Will Self’s Throne


This is the rather majestic object that I’m currently auctioning on ebay on behalf of the great London wordsmith and some-time psychogeographer Will Self. He commissioned the chair from some students at Camberwell College of Art some ten years ago with the brief:
“Art Nouveau in feel,suitable for the Supreme Ruler of the Entire Known Universe, and a goodplace to both sit and think, and write.”
But not only will the winning bidder obtain the seat upon which one of Britain’s finest living writers gave birth to such tomes as ‘Great Apes’ and ‘How the Dead Live’, not to mention his Psychogeography column (which usually has nothing to do with psychogeography); but they will also get a visit from Mr Self himself as well as an essay (a limited edition of one) about its sordid history under his bum.
There’s still time to get it – auction ends tonight.

london

Shaping Places

Did a presentation for the Kent Architecture Centre last week on psychogeography and the derive in the context of the Remapping High Wycombe project that I worked on with Cathy.

So it was back to Wycombe, to BCUC, almost a year to the day since we did our Reframing Wycombe screening of archive films and five months since our last intervention, Significant Sites.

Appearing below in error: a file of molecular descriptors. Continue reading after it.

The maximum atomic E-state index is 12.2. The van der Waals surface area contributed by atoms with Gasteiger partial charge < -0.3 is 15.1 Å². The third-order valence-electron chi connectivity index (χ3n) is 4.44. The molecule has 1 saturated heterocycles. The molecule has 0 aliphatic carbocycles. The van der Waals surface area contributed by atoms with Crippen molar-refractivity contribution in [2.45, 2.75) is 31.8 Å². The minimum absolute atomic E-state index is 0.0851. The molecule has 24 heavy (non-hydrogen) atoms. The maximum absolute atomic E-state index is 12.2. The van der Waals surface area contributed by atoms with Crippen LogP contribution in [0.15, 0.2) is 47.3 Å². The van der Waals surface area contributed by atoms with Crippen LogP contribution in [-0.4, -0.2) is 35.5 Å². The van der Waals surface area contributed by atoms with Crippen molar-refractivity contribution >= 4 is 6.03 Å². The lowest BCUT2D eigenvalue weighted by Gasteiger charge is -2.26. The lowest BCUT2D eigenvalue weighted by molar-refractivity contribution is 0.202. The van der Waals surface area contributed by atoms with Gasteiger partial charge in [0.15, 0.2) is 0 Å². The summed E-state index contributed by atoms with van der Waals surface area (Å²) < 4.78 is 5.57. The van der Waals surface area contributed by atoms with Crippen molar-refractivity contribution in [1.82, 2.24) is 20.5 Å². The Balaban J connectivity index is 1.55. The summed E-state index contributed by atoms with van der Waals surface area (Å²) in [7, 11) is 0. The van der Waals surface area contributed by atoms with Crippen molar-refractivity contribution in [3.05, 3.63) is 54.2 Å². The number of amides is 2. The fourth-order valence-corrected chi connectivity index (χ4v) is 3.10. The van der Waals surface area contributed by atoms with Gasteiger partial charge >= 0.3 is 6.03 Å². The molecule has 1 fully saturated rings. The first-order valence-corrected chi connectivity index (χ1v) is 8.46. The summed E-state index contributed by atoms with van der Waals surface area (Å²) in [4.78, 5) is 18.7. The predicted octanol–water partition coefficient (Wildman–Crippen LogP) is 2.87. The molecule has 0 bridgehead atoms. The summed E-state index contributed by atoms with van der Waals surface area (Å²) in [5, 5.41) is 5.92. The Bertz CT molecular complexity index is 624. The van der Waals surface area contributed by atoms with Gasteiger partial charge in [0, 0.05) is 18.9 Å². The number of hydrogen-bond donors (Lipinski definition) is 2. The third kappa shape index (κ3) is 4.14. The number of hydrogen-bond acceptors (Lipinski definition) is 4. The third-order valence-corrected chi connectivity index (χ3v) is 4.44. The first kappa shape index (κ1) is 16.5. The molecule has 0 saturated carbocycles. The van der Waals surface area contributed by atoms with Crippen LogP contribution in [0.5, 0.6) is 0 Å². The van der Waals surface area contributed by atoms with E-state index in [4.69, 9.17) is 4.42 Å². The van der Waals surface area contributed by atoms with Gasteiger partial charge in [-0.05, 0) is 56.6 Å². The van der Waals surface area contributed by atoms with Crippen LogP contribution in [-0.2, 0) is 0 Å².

The conference was called Shaping Places, aimed at built environment professionals of all disciplines, teachers and artists; with an emphasis on engaging young people and the general community with architecture.

I opened up with Debord’s classical psychogeography, Sinclair’s fugue and reverie, and Greil Marcus’s quote about “encountering the unknown facets of the known etc.”; described our use of Social Fiction’s algorithmic derives, and showed the film we made about one of our Lunchtime Dérives with an office worker. Cathy spoke about her mapping workshop with Highcrest Community School.

The presentation seemed to be well received, particularly the notion of elevating a person’s own perception of place and the urban realm to the same level as traditional heritage, that a public loo in a car park could have the value as a listed Georgian building. Surprisingly, even urban planners seemed to welcome the idea that the dérive led people to question ownership and control of space, to ask who owned what and whether it was being used in the collective interest. I found this very encouraging.

There’s some more information about the presentation on the project blog: http://remappinghighwycombe.blogspot.com

london